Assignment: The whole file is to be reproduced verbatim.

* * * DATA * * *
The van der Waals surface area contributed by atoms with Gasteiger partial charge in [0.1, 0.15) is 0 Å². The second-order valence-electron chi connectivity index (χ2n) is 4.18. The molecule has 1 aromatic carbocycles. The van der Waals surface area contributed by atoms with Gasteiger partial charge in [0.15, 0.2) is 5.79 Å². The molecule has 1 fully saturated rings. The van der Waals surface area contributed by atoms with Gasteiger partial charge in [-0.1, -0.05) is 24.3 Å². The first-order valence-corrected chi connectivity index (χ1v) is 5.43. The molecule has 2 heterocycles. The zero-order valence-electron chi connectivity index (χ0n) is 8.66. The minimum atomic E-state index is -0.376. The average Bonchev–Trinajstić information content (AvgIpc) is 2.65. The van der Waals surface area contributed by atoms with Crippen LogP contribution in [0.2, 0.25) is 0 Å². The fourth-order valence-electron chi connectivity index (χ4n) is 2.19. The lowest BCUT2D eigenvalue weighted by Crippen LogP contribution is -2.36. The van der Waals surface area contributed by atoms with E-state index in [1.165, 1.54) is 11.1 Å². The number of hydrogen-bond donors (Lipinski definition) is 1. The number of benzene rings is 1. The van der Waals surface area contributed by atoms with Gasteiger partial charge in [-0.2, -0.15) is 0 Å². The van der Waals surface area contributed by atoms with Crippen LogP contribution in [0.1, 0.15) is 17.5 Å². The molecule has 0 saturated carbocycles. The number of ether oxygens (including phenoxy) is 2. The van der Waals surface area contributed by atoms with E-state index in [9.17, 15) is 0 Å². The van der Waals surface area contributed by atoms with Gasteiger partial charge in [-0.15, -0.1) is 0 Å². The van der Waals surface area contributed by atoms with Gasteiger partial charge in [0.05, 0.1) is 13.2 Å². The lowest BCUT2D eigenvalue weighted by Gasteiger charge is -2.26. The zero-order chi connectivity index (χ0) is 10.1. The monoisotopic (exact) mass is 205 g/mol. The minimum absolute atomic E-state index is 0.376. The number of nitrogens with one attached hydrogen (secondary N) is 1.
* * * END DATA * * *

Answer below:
The van der Waals surface area contributed by atoms with Gasteiger partial charge in [0.1, 0.15) is 0 Å². The second-order valence-electron chi connectivity index (χ2n) is 4.18. The molecule has 1 aromatic carbocycles. The van der Waals surface area contributed by atoms with Gasteiger partial charge in [0.15, 0.2) is 5.79 Å². The molecule has 1 fully saturated rings. The van der Waals surface area contributed by atoms with Gasteiger partial charge in [-0.1, -0.05) is 24.3 Å². The first-order valence-corrected chi connectivity index (χ1v) is 5.43. The molecule has 2 heterocycles. The zero-order valence-electron chi connectivity index (χ0n) is 8.66. The minimum atomic E-state index is -0.376. The average Bonchev–Trinajstić information content (AvgIpc) is 2.65. The van der Waals surface area contributed by atoms with Crippen LogP contribution in [0.2, 0.25) is 0 Å². The fourth-order valence-electron chi connectivity index (χ4n) is 2.19. The lowest BCUT2D eigenvalue weighted by Crippen LogP contribution is -2.36. The van der Waals surface area contributed by atoms with E-state index in [1.165, 1.54) is 11.1 Å². The number of hydrogen-bond donors (Lipinski definition) is 1. The number of benzene rings is 1. The van der Waals surface area contributed by atoms with Gasteiger partial charge in [-0.2, -0.15) is 0 Å². The van der Waals surface area contributed by atoms with Crippen LogP contribution in [0.1, 0.15) is 17.5 Å². The molecule has 0 saturated carbocycles. The number of ether oxygens (including phenoxy) is 2. The van der Waals surface area contributed by atoms with E-state index in [9.17, 15) is 0 Å². The van der Waals surface area contributed by atoms with Gasteiger partial charge in [-0.15, -0.1) is 0 Å². The van der Waals surface area contributed by atoms with Gasteiger partial charge in [0.05, 0.1) is 13.2 Å². The lowest BCUT2D eigenvalue weighted by Gasteiger charge is -2.26. The zero-order chi connectivity index (χ0) is 10.1. The monoisotopic (exact) mass is 205 g/mol. The minimum absolute atomic E-state index is 0.376. The number of nitrogens with one attached hydrogen (secondary N) is 1.